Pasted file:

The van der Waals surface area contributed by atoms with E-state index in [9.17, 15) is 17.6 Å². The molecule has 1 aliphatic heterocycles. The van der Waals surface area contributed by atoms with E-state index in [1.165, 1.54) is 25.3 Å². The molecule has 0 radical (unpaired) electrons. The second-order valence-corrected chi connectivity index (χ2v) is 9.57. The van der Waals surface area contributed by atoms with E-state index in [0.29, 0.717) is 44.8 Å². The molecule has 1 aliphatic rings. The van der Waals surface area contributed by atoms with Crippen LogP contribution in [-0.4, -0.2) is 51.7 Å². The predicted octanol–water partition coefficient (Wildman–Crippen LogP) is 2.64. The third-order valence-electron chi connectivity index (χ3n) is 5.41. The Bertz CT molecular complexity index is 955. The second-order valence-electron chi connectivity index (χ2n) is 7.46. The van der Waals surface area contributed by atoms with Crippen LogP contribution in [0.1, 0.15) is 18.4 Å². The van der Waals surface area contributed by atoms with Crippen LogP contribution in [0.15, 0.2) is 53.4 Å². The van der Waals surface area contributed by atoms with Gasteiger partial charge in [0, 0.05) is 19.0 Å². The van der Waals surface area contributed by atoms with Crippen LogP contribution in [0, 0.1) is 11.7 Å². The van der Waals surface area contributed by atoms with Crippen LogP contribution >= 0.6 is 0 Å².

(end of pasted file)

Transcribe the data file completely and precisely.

The van der Waals surface area contributed by atoms with E-state index in [9.17, 15) is 17.6 Å². The molecule has 1 aliphatic heterocycles. The van der Waals surface area contributed by atoms with E-state index in [1.165, 1.54) is 25.3 Å². The molecule has 0 radical (unpaired) electrons. The second-order valence-corrected chi connectivity index (χ2v) is 9.57. The van der Waals surface area contributed by atoms with E-state index in [0.29, 0.717) is 44.8 Å². The molecule has 1 aliphatic rings. The van der Waals surface area contributed by atoms with Crippen LogP contribution in [-0.4, -0.2) is 51.7 Å². The predicted octanol–water partition coefficient (Wildman–Crippen LogP) is 2.64. The third-order valence-electron chi connectivity index (χ3n) is 5.41. The Bertz CT molecular complexity index is 955. The second-order valence-electron chi connectivity index (χ2n) is 7.46. The van der Waals surface area contributed by atoms with Crippen LogP contribution in [0.1, 0.15) is 18.4 Å². The van der Waals surface area contributed by atoms with Crippen LogP contribution in [0.15, 0.2) is 53.4 Å². The van der Waals surface area contributed by atoms with Gasteiger partial charge in [0, 0.05) is 19.0 Å². The van der Waals surface area contributed by atoms with Crippen LogP contribution in [0, 0.1) is 11.7 Å². The van der Waals surface area contributed by atoms with Crippen LogP contribution >= 0.6 is 0 Å².